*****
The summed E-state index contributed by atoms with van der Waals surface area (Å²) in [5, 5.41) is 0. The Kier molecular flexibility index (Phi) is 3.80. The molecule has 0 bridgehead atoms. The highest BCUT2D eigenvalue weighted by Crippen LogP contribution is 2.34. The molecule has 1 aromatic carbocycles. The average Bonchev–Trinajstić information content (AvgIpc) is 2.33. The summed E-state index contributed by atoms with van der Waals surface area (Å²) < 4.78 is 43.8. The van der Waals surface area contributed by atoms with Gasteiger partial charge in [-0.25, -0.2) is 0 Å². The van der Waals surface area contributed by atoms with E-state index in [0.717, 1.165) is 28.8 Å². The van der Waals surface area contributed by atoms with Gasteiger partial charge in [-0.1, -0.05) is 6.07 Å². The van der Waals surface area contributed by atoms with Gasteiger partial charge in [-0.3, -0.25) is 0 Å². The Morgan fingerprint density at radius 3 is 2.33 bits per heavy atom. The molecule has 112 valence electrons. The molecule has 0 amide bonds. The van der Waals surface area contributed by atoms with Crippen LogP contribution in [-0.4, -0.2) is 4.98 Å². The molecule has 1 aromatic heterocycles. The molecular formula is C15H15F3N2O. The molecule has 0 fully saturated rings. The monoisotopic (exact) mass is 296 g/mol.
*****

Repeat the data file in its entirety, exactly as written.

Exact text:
The summed E-state index contributed by atoms with van der Waals surface area (Å²) in [5, 5.41) is 0. The Kier molecular flexibility index (Phi) is 3.80. The molecule has 0 bridgehead atoms. The highest BCUT2D eigenvalue weighted by Crippen LogP contribution is 2.34. The molecule has 1 aromatic carbocycles. The average Bonchev–Trinajstić information content (AvgIpc) is 2.33. The summed E-state index contributed by atoms with van der Waals surface area (Å²) < 4.78 is 43.8. The van der Waals surface area contributed by atoms with Gasteiger partial charge in [-0.25, -0.2) is 0 Å². The van der Waals surface area contributed by atoms with E-state index in [0.717, 1.165) is 28.8 Å². The van der Waals surface area contributed by atoms with Gasteiger partial charge in [-0.1, -0.05) is 6.07 Å². The van der Waals surface area contributed by atoms with Gasteiger partial charge in [-0.3, -0.25) is 0 Å². The Morgan fingerprint density at radius 3 is 2.33 bits per heavy atom. The molecule has 112 valence electrons. The molecule has 0 amide bonds. The van der Waals surface area contributed by atoms with Crippen LogP contribution in [-0.4, -0.2) is 4.98 Å². The molecule has 1 aromatic heterocycles. The molecular formula is C15H15F3N2O. The molecule has 0 fully saturated rings. The monoisotopic (exact) mass is 296 g/mol.